Celebrity Estate Lessons - B.B. King

B.B. King with his guitar concept
There's no dispute that B.B. King was a master musician. And he actually didn't do too bad a job with his estate plan, either.
King had a Trust created for his children in 2007, which was supposed to take generous care of his surviving 11 children (each from a different mother) when he passed. However, this Trust was updated in 2014 to leave between $3,000 and $5,000 to each child. The rest of his estate was to go toward the family's future education expenses. LaVerne Toney, King's personal assistant was named as the Trustee.
Family members have estimated that the estate could be worth between $30 million and $40 million, but Toney's filing show only $5 million left in a few bank accounts. Considering the hardships of many black musicians of his time (his first recording contract was signed in 1949), the fact that he didn't write most of his songs, and his generous support of his children, the small amount may not be too surprising.
Needless to say, the discrepancy caused allegations of elder abuse to arise. The children claim that Toney siphoned off much of King's fortune. Claims even went so far as to assert that Toney had poisoned King, but police found nothing to support this claim.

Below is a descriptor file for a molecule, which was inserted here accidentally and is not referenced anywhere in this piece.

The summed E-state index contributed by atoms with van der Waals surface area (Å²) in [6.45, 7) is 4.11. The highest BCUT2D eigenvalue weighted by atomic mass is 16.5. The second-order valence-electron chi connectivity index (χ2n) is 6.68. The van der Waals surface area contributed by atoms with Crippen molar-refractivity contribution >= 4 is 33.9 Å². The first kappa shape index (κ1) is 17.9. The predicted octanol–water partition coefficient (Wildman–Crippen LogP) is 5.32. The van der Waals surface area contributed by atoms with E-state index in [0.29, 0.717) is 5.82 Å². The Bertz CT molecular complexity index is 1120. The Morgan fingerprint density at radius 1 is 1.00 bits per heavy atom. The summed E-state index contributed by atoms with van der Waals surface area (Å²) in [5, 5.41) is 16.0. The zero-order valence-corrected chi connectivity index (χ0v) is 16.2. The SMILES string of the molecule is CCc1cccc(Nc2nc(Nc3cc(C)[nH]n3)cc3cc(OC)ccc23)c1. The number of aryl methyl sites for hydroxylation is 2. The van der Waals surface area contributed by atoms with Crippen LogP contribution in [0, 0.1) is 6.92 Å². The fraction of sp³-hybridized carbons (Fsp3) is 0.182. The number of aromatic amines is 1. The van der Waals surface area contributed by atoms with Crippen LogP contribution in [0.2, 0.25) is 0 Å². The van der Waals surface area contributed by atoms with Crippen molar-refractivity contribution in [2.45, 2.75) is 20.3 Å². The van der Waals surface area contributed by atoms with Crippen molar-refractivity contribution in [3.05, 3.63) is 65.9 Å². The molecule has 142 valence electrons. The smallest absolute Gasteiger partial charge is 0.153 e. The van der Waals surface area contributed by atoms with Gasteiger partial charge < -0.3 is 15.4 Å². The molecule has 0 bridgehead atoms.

Probably the biggest shocker came in a biography of King's which stated that due to an accident as a child, accompanied by a later illness, the musician was likely sterile and could not have fathered any children. Upon each child's claim of paternity over the years, King was given the opportunity to contest the claim, but never did. At one point, some of the children asked him to disown others. To quell the argument, King said he would take a DNA test alongside them all to figure everything out once and for all. None of the kids took him up on it.
So, the first thing to take from this story is to be up front with your family about your final wishes. Let them know what your end of life documents say.
In cases of complicated family relationships, such as having children from multiple partners, it's more important to make sure that you have something in place. Contact an attorney so you can be confident your estate will be distributed according to your wishes.